Beginning the first of the year speeding will cost Georgians more then just the cost of a regular ticket when the Super Speeder Law goes into effect.
Adopted by the Georgia House of Representatives in March, the new law will tack on an additional $200 for drivers who speed 85 mph or more on four-lane roads and interstate highways and for those driving 75 mph or more on a two-lane road. The cost will be in addition to what the county charges for their ticket. The additional money would go to help the 15 trauma centers in the state’s network. According to Dr. Dennis Ashley, chair of the Georgia Trauma Care Network Commission and the director of the trauma unit at Medical Center of Central Georgia, the group of hospitals are in desperate need of the funding.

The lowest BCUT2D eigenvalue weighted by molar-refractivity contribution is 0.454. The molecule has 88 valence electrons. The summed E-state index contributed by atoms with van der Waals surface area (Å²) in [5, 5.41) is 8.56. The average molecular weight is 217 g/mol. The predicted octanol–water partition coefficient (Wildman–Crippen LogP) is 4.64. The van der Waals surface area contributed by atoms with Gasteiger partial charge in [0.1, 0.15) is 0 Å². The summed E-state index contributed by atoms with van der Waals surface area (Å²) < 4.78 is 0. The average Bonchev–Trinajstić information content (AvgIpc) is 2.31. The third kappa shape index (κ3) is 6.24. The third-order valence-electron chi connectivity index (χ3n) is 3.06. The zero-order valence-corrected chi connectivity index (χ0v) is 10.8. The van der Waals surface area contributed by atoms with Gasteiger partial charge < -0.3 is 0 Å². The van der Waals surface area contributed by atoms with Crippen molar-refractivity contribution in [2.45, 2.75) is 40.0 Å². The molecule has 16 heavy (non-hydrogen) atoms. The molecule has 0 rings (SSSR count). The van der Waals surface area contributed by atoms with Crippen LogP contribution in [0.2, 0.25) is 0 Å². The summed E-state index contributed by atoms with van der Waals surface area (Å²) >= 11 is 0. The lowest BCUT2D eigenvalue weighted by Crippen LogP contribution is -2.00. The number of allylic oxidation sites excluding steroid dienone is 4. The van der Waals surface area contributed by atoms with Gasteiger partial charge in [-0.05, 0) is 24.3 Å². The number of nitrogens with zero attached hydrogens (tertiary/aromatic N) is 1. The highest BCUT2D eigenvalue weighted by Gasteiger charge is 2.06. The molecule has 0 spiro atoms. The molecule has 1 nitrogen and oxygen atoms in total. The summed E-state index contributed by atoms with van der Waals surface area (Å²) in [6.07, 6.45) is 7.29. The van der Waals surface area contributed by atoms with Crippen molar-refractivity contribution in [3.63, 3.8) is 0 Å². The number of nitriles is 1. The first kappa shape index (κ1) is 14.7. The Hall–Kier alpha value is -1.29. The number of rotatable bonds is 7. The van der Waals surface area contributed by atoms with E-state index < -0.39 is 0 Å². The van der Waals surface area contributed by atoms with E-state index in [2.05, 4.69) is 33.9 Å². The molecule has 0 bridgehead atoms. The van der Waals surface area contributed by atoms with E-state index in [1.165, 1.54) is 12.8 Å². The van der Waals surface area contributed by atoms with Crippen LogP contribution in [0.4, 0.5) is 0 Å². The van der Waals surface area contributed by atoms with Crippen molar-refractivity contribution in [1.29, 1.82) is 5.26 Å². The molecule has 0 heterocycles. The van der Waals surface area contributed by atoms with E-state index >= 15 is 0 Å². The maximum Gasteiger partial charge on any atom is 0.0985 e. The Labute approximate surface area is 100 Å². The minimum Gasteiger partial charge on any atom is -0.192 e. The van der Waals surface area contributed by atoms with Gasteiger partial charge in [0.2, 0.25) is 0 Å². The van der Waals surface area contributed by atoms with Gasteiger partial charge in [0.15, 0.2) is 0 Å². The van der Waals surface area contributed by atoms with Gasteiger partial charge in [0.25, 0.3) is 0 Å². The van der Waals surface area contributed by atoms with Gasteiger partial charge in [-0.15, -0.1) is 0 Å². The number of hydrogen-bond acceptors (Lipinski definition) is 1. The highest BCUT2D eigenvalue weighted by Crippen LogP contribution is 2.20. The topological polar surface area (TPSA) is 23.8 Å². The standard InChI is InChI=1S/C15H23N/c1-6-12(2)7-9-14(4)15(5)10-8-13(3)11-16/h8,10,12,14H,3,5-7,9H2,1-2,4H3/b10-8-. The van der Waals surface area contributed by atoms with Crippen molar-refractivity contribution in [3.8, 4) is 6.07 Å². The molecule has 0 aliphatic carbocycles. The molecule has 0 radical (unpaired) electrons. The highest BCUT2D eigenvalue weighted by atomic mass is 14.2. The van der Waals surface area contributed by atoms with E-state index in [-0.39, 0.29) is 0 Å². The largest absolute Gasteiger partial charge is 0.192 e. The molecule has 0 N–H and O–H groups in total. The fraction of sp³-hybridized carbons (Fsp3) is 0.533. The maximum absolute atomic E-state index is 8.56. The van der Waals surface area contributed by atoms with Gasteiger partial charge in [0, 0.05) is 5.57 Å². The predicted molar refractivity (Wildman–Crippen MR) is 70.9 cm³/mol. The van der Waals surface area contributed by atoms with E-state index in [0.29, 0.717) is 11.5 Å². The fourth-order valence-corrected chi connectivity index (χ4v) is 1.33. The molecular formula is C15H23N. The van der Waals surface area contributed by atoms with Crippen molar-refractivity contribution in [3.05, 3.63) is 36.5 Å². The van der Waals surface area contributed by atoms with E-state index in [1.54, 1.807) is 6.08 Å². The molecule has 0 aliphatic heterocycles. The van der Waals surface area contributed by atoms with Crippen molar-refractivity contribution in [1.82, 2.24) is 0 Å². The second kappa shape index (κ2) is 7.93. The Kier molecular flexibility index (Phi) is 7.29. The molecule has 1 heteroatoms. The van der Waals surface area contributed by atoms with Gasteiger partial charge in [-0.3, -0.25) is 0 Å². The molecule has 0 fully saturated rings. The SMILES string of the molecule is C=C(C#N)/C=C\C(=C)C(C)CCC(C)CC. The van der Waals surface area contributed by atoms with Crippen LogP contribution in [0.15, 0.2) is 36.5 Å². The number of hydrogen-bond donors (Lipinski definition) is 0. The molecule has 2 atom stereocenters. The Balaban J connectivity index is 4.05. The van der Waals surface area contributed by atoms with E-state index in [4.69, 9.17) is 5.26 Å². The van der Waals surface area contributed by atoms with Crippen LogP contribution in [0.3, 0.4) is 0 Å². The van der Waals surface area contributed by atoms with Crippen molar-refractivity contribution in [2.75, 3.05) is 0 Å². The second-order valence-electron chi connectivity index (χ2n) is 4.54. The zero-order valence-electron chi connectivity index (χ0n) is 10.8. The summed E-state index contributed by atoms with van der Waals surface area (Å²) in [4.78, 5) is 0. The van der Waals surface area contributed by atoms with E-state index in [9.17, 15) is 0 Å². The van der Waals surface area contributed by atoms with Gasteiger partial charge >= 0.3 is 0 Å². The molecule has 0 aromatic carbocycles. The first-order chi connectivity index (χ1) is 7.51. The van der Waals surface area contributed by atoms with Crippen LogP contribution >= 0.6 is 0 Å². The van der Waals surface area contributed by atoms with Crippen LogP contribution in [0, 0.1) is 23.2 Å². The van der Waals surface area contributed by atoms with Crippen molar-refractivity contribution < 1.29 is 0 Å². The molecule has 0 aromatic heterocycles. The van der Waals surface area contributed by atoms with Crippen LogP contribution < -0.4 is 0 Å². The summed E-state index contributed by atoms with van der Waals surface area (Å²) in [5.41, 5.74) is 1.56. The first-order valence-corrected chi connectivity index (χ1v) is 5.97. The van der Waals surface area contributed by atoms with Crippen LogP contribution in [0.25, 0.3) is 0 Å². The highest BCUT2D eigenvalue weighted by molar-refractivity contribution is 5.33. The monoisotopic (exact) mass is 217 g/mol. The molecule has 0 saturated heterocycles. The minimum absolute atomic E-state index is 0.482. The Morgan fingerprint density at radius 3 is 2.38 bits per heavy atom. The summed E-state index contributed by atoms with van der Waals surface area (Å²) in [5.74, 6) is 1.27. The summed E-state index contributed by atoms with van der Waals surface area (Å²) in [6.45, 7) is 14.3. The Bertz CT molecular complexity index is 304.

"The folks that are using the trauma system most are the folks that are driving the fastest," Ashley said, "and this extra tax or burden is on them, so I think that's the fairest way it could be done."
According to Ashley, nearly 60 percent of all trauma center patients are there because of crash-related injuries. The Governor’s Office of Highway Safety has said that they expect the new law to bring in roughly $23 million a year, but that approximately $80 million is needed to fund the trauma system in such a way that it would expand to give all Georgians access to trauma care should they need it.
"Under the provisions of the new Georgia law, any driver convicted of violating HB160 will now be classified by the state as a ‘Super Speeder’ and subject to an additional fee," according to the governor’s office. "The new ‘Super Speeder Law’ is designed to get tough on high-risk drivers who’ve been endangering other motorists and ignoring warnings to slow down. On average, there’s a speed-related death a day in Georgia."
Failure to pay the Super Speeder fee will result in an extra $50 fee and the suspension of the speeder’s license.
"These new fees will save lives in another way," according to the governor’s office. "… Now for the first time, ‘Super Speeders’ will help pay for the hospital beds where their crash victims are being treated."